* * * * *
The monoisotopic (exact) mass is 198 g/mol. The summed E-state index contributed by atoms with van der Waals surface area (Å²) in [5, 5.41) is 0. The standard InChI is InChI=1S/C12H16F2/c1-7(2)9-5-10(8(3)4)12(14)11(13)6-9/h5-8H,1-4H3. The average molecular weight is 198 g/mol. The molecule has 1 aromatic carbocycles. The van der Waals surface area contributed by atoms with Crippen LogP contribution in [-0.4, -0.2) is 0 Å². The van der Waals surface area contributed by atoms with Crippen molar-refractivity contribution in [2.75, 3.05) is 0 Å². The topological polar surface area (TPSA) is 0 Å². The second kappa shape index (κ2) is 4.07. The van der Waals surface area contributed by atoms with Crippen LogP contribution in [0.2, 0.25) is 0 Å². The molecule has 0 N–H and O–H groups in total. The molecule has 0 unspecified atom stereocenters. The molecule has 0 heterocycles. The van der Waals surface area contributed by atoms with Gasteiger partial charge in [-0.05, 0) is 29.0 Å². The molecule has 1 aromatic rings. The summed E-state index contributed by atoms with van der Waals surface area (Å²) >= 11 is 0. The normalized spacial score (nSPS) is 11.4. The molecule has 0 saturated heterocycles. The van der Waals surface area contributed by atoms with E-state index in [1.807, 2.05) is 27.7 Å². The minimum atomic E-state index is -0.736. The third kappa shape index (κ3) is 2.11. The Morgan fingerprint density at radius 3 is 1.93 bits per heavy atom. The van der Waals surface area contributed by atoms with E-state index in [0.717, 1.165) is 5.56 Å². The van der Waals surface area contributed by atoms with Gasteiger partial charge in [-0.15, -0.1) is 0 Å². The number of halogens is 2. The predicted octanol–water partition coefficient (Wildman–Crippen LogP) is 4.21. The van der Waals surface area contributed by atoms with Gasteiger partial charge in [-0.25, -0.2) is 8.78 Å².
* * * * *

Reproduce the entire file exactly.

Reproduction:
The monoisotopic (exact) mass is 198 g/mol. The summed E-state index contributed by atoms with van der Waals surface area (Å²) in [5, 5.41) is 0. The standard InChI is InChI=1S/C12H16F2/c1-7(2)9-5-10(8(3)4)12(14)11(13)6-9/h5-8H,1-4H3. The average molecular weight is 198 g/mol. The molecule has 1 aromatic carbocycles. The van der Waals surface area contributed by atoms with Crippen LogP contribution in [-0.4, -0.2) is 0 Å². The van der Waals surface area contributed by atoms with Crippen molar-refractivity contribution in [2.75, 3.05) is 0 Å². The topological polar surface area (TPSA) is 0 Å². The second kappa shape index (κ2) is 4.07. The van der Waals surface area contributed by atoms with Crippen LogP contribution in [0.2, 0.25) is 0 Å². The molecule has 0 N–H and O–H groups in total. The molecule has 0 unspecified atom stereocenters. The molecule has 0 heterocycles. The van der Waals surface area contributed by atoms with Gasteiger partial charge in [-0.05, 0) is 29.0 Å². The molecule has 1 aromatic rings. The summed E-state index contributed by atoms with van der Waals surface area (Å²) >= 11 is 0. The normalized spacial score (nSPS) is 11.4. The molecule has 0 saturated heterocycles. The van der Waals surface area contributed by atoms with E-state index in [1.807, 2.05) is 27.7 Å². The minimum atomic E-state index is -0.736. The third kappa shape index (κ3) is 2.11. The Morgan fingerprint density at radius 3 is 1.93 bits per heavy atom. The van der Waals surface area contributed by atoms with E-state index in [0.717, 1.165) is 5.56 Å². The van der Waals surface area contributed by atoms with Gasteiger partial charge in [-0.15, -0.1) is 0 Å². The number of halogens is 2. The predicted octanol–water partition coefficient (Wildman–Crippen LogP) is 4.21. The van der Waals surface area contributed by atoms with Gasteiger partial charge in [-0.25, -0.2) is 8.78 Å².